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Mandatory Retirement in Partnerships and Professional Corporations

Generally speaking, state and federal age discrimination laws prohibit an employer from imposing a mandatory retirement age; however, these laws only apply to individuals classified as employees, and do not apply to bona fide partners and shareholders in a closely held professional corporation. By way of example, law firms and physician practices organized as partnerships or professional corporations may, in some instances, require partners or shareholders to retire at a certain age and sell their interests in the firm.

Federal Law

The Age Discrimination in Employment Act (ADEA) applies to employers with twenty or more employees and prohibits employers from discriminating “against any individual with respect to his compensation, terms, conditions, or privileges of employment, because of such individual’s age[.]” Compulsory retirement of employees at a certain age is not permitted unless the employee is age sixty-five or older, is employed in a bona fide executive or a high policy making position, and such employee is entitled to an immediate non-forfeitable annual retirement benefit of at least $44,000.

The EEOC has set forth a six-factor test to determine whether a shareholder-director is an employee (and thus protected by the statute) or an employer (and thus not protected by the statute): I. Whether the organization can hire or fire the individual or set the rules and regulations of the individual’s work. II. Whether and, if so, to what extent the organization supervises the individual’s work. III. Whether the individual reports to someone higher in the organization. IV. Whether and, if so, to what extent the individual is able to influence the organization. V. Whether the parties intended that the individual be an employee, as expressed in written agreements or contracts. VI. Whether the individual shares in the profits, losses, and liabilities of the organization. [EEOC Compliance Manual §605:0009.] The United States Supreme Court endorsed the EEOC’s six-part test in Clackamas Gastroenterology Associates v. Wells, emphasizing that the employer is the group of persons who own and manage the enterprise and that the mere fact that a person has a particular title is not dispositive. The court commented that where shareholders control the operation of the business, share the profits and are personally liable for malpractice claims, those factors weigh in favor of determining that the shareholder is not an employee protected by the discrimination laws. An additional rationale for finding that partners and professional corporation shareholders are not employees subject to the discrimination laws is that by virtue of their status as owners they have other protection under the law.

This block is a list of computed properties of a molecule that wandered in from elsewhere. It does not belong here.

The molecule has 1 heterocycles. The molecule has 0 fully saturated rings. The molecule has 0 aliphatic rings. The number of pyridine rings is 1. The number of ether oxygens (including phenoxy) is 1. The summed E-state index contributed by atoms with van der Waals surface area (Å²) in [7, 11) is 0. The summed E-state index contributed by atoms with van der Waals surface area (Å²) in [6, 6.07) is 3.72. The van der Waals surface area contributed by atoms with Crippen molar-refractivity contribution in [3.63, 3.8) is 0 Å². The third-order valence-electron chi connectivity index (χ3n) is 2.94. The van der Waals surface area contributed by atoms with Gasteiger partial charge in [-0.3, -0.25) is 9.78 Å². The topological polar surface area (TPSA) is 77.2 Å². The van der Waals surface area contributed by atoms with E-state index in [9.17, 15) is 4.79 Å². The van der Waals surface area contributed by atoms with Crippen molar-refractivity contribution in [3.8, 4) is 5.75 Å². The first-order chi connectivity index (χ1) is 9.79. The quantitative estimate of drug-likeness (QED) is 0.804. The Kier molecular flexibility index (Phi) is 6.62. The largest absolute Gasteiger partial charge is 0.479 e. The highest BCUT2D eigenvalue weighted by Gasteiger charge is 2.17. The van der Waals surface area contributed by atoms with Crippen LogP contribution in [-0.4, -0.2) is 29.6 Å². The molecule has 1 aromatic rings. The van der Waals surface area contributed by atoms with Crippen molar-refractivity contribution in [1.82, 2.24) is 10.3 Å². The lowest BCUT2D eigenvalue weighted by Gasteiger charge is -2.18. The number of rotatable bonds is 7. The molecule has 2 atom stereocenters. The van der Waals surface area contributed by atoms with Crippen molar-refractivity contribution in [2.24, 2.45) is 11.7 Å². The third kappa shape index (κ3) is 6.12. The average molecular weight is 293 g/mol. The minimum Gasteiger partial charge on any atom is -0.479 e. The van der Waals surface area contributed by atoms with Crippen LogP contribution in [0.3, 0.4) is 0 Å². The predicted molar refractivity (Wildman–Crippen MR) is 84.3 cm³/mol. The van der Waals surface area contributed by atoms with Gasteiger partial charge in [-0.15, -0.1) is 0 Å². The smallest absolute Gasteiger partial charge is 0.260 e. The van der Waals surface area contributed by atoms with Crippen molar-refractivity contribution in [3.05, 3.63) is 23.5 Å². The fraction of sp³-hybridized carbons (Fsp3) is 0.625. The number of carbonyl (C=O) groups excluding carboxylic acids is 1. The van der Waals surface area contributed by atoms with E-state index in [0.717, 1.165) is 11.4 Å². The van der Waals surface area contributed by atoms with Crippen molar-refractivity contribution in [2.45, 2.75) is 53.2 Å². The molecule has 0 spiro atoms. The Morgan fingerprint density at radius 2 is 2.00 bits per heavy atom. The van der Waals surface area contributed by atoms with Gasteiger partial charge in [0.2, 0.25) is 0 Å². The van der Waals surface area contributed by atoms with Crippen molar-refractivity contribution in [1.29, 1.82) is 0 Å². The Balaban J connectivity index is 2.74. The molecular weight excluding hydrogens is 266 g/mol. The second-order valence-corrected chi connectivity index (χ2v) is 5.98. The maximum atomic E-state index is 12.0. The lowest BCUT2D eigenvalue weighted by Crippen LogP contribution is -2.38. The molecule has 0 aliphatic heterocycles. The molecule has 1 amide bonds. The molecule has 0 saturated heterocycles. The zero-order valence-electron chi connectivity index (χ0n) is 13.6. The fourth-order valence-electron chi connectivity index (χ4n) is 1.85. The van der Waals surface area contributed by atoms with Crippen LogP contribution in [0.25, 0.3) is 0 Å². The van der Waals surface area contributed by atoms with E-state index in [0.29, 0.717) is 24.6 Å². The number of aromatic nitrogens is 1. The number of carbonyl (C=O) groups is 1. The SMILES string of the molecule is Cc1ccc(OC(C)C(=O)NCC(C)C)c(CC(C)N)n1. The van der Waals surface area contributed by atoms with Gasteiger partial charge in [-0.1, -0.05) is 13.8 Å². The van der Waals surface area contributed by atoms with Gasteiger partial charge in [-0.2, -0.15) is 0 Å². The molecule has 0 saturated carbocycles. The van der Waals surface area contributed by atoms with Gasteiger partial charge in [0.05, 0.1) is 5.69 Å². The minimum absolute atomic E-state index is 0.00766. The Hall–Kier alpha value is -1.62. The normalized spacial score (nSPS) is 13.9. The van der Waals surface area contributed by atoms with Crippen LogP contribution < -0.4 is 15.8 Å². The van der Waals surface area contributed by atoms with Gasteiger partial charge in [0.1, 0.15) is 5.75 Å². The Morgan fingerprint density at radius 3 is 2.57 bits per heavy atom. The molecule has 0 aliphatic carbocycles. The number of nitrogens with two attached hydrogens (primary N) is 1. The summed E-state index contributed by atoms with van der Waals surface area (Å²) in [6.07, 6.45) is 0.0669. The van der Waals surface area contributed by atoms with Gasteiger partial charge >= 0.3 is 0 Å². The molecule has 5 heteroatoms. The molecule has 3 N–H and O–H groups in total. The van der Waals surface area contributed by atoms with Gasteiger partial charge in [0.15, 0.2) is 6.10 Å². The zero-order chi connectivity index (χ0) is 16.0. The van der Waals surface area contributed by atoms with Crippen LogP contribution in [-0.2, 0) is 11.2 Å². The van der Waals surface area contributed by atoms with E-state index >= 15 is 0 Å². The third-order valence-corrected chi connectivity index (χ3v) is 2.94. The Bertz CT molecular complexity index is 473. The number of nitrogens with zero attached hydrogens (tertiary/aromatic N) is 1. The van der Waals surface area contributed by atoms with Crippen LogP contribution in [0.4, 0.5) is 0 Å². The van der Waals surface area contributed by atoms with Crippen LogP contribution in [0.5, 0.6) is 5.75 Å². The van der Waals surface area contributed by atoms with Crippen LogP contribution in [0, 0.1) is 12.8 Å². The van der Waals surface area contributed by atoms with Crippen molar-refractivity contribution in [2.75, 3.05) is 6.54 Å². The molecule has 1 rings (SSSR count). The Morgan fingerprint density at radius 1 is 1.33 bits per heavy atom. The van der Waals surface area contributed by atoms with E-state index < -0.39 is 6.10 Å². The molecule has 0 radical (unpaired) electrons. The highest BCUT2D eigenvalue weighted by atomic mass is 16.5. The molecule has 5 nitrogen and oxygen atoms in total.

New Jersey Law

The New Jersey Law Against Discrimination (“NJLAD”) applies to employers of all sizes and prohibits an employer from requiring an employee to retire because of age. Similar to federal law, New Jersey law permits mandatory retirement of bona fide executives or high-level policymakers if the employee is entitled to an “immediate non-forfeitable annual retirement benefit . . . of at least $22,000[.]”

The New Jersey Supreme Court has endorsed the same six-factor test approved by the United States Supreme Court in determining whether a shareholder-director is an employee protected by the New Jersey discrimination statutes. In Feldman, the New Jersey Supreme Court emphasized that “the focus should be on the party’s true power and influence within the organization[,] . . . incorporat[ing] an in-depth inquiry into the dynamics of an organization [revealing] which shareholder-directors are in a position to influence the operation and which are marginalized and have power in name only.” In Feldman, the Court determined that where plaintiff was one of five or six shareholder-directors that shared in the management and control of the firm, possessed an equal vote and voice in all matters, and oversaw credentialing of other shareholders giving rise to the dispute among the shareholders, she was not a protected “employee” under New Jersey discrimination law. However, the Court also noted that in cases where the plaintiff is “a shareholder-director in name only, [is] less powerful than any other shareholder-director, or [where] the power-sharing arrangement set forth in the Agreement [is] not the real state of affairs[,] [e]vidence of any of those claims would likely” create a question of fact concerning whether the shareholder was protected by the discrimination laws.”

Thus, in cases where partners or shareholders in a professional corporation have equal authority over the management and operation of the firm, share in the profits and losses of the firm, and are subject to personal liability for professional malpractice, mandatory retirement provisions may be included in a partnership or shareholder agreement and likely will be enforced if challenged.


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